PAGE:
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MIT and Stanford present a 3-D chip that integrates CPU and RAM

The ultra-dense nanotube lanes of communication between the memory and logic layers. (Source: Nature)
The ultra-dense nanotube lanes of communication between the memory and logic layers. (Source: Nature)
MIT and Stanford have developed a 3-D chip that integrates both CPU and RAM using carbon nanotubes to interconnect stacked-up logic layers and RAM layers. The design has great implications for overcoming communication bottlenecks.

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Stanford University and MIT joined forces to develop the first 3-D chip that integrates RAM into a CPU chip built with carbon nanotubes. This technology can be used to overcome bottlenecks in communication between logic circuits and memory blocks.

The 3-D chip is detailed in a paper published in the well-known journal Nature. MIT/Stanford claim that the 3-D chip fundamentally changes the way transistors are fabricated. Present day transistors are made of silicon, but the new ones proposed by MIT/Stanford are made of graphene nanotubes. These make up the logic layer (CNFET layer) inside the 3-D chip. The other layer consists of a new kind of memory called "resistive random-access memory" (RRAM), which works by altering the resistance of a solid dielectric material. According to H.-S. Phillip Wong, co-author of the research, "RRAM can be denser, faster, and more energy-efficient compared to DRAM."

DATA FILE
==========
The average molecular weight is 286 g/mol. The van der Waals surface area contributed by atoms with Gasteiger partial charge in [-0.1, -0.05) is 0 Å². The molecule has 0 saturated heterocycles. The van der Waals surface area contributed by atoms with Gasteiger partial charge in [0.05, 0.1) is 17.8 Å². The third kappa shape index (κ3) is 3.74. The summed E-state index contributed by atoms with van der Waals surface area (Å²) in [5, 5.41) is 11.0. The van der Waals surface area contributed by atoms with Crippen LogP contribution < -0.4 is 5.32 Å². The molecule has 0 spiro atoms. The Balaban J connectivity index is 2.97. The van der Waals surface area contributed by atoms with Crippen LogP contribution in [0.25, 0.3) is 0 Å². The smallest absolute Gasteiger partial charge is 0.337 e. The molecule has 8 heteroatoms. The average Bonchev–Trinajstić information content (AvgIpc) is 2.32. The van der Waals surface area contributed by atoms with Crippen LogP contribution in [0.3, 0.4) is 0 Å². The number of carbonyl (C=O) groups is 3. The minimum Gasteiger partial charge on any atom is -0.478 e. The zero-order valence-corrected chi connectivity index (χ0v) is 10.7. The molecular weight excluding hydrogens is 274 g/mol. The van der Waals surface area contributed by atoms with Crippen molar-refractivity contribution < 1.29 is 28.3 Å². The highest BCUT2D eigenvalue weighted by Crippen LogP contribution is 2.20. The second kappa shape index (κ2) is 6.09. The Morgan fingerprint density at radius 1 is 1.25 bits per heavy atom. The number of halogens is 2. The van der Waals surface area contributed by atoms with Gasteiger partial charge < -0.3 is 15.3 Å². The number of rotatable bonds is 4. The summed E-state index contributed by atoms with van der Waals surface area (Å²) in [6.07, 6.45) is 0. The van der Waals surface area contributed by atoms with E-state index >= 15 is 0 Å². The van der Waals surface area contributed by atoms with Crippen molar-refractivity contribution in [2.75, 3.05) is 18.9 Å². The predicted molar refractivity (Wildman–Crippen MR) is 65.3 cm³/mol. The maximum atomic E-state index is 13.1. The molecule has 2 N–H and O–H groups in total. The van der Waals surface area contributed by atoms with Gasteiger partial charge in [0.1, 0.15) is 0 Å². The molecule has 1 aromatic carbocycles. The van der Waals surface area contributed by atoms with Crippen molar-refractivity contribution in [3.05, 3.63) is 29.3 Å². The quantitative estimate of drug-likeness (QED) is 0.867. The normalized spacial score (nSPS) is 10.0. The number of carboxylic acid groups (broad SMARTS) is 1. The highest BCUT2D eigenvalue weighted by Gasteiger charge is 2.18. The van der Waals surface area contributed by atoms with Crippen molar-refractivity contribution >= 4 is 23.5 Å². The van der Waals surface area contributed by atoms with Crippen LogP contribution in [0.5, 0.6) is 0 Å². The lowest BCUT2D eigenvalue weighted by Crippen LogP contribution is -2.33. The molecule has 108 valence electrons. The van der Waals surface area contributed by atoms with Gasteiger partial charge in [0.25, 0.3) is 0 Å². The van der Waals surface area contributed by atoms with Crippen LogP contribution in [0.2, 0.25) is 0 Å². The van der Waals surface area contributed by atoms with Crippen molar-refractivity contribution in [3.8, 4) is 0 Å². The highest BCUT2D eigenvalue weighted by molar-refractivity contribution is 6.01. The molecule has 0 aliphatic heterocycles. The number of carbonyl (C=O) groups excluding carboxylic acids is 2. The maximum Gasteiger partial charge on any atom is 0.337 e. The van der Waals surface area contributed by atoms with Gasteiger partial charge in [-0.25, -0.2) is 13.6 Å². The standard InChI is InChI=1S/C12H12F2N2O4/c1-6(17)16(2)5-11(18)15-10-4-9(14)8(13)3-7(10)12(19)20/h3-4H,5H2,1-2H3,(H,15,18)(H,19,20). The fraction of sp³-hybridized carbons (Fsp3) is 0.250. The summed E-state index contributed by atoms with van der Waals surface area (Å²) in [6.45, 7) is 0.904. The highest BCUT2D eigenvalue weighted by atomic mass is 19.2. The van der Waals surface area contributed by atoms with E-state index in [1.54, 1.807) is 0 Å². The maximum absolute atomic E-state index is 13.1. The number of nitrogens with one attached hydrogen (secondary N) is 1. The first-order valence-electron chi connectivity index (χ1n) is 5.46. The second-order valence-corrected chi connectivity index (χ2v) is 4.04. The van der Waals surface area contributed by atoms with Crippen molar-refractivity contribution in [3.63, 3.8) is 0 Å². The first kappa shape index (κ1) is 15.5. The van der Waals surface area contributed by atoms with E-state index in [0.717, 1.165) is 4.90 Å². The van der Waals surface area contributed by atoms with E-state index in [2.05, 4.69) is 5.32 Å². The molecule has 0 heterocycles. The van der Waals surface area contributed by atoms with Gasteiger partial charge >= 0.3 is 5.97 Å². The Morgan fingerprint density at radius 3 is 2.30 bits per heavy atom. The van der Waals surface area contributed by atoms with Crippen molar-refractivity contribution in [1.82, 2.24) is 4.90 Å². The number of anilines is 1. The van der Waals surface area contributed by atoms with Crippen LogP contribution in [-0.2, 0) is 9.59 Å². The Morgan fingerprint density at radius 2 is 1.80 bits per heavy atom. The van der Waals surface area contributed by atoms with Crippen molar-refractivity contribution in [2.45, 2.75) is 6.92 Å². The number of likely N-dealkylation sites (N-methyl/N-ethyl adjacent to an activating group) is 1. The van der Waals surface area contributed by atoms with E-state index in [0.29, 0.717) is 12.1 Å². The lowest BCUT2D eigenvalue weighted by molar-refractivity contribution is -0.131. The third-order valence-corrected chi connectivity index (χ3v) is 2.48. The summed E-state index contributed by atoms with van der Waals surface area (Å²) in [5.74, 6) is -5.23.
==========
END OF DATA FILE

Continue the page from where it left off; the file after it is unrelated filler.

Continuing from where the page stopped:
The logic and memory layers are alternating, and in-between each of these layers there are "ultradense" wires that act as communication lanes.  Even though the carbon nanotube chip designed by MIT/Stanford is very slow compared to current multi-core CPUs, project lead Max Shulaker claims that more complex designs are just a matter of time. Still, the 3-D chip integrates "over 1 million RRAM cells and 2 million carbon nanotube field-effect transistors, making the most complex nanoelectronic system ever made with emerging nanotechnologies.”

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> Notebook / Laptop Reviews and News > News > News Archive > Newsarchive 2017 07 > MIT and Stanford present a 3-D chip that integrates CPU and RAM
Bogdan Solca, 2017-07-12 (Update: 2017-07-12)
Bogdan Solca
Bogdan Solca - News Editor
I stepped into the wonderous IT&C world when I was around 7. I was instantly fascinated by computerized graphics, be them from games or 3D applications like 3D Max. I like to keep myself up to date with all the new technologies that get released at an ever increasing rate these days. I'm also an avid SciFi reader, an astrophysics aficionado and, as of late, a crypto geek.